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History of Shoal Harbour

(inc. 1972; pop. 1991, 1402). Historically a sawmilling and lumbering community, Shoal Harbour is located on the western side of Trinity Bay, just north of Clarenville . In 1993 Shoal Harbour was largely a residential community for the regional service centre of Clarenville, and in that year the two communities were amalgamated as the municipality of Clarenville-Shoal Harbour (later changed to the town of Clarenville). The community of Shoal Harbour predates its larger neighbor.

Located several miles from the open ocean and sheltered by Random Island, the Shoal Harbour area was used for winter woods work by fishing communities near Trinity and on the other side of Trinity Bay from the early 1800s. In the winter of 1847-48 two brothers named Tilley of Hant's Harbour began winter work in the area and soon decided to settle year-round, building a sawmill in 1853. Joseph Tilley settled at Little Shoal Harbour (now a part of Clarenville), while ``Scholar'' John Tilley  is traditionally regarded as the founder of Shoal Harbour. John Tilley was visited by the Rev. Henry Pedley in 1859, who noted that he ``had no time to visit his saw-mill, or to take a walk into the country to see the large pines, now only to be met with some three miles in. But I saw his farm, a good extent of land for these parts, bearing fine crops of potatoes, oats and grass'' (cited in Tocque). Shoal Harbour first appears in the Census of 1857, with a population of 23. Like many of the people of Hant's Harbour, the Tilley's were Wesleyan Methodists, and by 1866 had constructed the first church in the area. The first resident clergyman was William Swann , who came there in 1871.

The Tilley's were soon joined by other families, many of whom were related by marriage or were also from Hant's Harbour. Common family names of Shoal Harbour by the 1890s included Butler, Clinch, Ivany, Lowe, Palmer, Tuck, Tilley and Wiseman. There were 104 people by 1891. In that year the railway line was built through Shoal Harbour, leaving the coast to follow the Shoal Harbour River across the base of the Bonavista Peninsula to Port Blandford . The line provided better access to the country around Thorburn Lake which had come to supply the sawmills of Shoal Harbour. By this time, however, the pine which had originally attracted settlement was largely cut out and many people began to work in railway construction, or left Shoal Harbour for seasonal woods work in the area around Port Blandford. Still, by 1901 the population of Shoal Harbour had increased to 178. Meanwhile, control of most of the usable land in the community passed out of the hands of the Tilley family. The Tilley sawmill was closed in about 1900.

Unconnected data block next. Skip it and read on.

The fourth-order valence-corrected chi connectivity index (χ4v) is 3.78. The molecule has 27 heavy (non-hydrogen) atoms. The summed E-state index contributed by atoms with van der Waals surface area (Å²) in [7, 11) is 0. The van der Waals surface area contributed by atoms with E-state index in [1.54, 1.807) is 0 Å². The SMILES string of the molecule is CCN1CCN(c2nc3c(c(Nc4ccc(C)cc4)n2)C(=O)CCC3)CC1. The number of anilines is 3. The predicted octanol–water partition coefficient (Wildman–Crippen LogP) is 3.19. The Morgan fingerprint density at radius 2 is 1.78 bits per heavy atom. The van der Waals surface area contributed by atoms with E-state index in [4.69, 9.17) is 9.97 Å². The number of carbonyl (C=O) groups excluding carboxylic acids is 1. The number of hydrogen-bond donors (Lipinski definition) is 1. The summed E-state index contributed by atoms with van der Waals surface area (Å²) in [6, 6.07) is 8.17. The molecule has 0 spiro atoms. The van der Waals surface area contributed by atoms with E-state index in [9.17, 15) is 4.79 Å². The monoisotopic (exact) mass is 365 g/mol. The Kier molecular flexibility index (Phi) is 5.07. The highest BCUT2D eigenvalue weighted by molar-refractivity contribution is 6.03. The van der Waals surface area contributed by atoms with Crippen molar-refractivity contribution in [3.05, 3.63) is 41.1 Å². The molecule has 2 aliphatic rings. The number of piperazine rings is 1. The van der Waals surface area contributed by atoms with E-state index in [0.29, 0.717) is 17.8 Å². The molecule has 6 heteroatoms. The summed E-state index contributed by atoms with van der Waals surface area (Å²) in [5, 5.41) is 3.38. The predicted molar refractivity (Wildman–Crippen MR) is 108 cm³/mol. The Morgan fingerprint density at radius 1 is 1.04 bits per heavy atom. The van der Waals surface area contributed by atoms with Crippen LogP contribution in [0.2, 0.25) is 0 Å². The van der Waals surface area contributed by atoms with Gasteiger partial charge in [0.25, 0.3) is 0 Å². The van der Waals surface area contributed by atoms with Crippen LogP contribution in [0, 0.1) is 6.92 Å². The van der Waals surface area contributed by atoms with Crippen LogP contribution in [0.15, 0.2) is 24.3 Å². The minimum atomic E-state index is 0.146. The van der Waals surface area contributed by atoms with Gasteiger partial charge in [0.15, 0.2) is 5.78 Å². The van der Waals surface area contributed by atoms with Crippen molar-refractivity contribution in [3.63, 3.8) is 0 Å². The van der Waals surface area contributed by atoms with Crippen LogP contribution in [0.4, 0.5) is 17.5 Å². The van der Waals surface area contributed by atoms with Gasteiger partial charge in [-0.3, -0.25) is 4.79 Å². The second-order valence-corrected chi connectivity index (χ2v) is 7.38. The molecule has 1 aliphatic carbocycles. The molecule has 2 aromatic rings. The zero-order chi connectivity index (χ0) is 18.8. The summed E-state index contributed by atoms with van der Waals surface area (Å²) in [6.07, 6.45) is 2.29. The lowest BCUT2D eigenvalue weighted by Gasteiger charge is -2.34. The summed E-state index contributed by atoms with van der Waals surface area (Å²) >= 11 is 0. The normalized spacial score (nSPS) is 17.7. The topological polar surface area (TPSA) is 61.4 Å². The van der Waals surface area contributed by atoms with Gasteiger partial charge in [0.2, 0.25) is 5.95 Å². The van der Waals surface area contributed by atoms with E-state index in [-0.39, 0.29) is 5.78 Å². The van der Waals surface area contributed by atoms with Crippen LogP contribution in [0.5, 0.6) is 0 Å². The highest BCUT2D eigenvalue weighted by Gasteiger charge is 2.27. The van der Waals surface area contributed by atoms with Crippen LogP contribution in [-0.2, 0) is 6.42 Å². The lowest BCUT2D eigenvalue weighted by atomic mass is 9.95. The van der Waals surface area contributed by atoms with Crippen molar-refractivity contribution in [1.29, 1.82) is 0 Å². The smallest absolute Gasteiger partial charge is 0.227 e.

Forest fires in 1892 and 1903 damaged timber in the area, while the earlier blaze burned the Shoal Harbour Methodist church and several dwellings. Subsequently sawmilling interests were reorganized to log Random Island and, after the completion of a branch railway from Shoal Harbour to Bonavista in 1911, the interior of the Bonavista Peninsula. Production shifted from lumber to more specialized mills, such as the box mill established by the Wiseman family (largely producing biscuit boxes) and a cooperage established by William Mills and Sons to the north of Shoal Harbour. After the completion of the Bonavista branch railway Mills Siding grew to rival Shoal Harbour ``proper'' and was the location of the Mills family mill and general business. In 1935 the population of Shoal Harbour and Mills Siding was 310.

In 1935 the population of Clarenville was also 310, but Shoal Harbour's neighboring community soon experienced a major period of growth, as an asphalt and creosote plant was built near the Clarenville railway yard, followed by a shipyard in 1942. There were almost 1000 people in Clarenville by 1945 and services for the area soon became more concentrated in the larger centre. There was a major influx of people from resettled fishing communities in the 1960s (from 1966 to 1976 the population of Shoal Harbour grew from 568 to 1009). Subsequently, much of the growth of Shoal Harbour has been tied to developments in Clarenville.

Huntley Butler (letter, 1979, Smallwood files), D.B. Mills (MHG 102-B-1-29), Philip Tocque (1877), Carol Tulk (MHG 41-D-1-26), Census (1857-1991), McAlpine's Newfoundland Directory (1894), Archives (A-7-2/M/21), Newfoundland Historical Society (Shoal Harbour).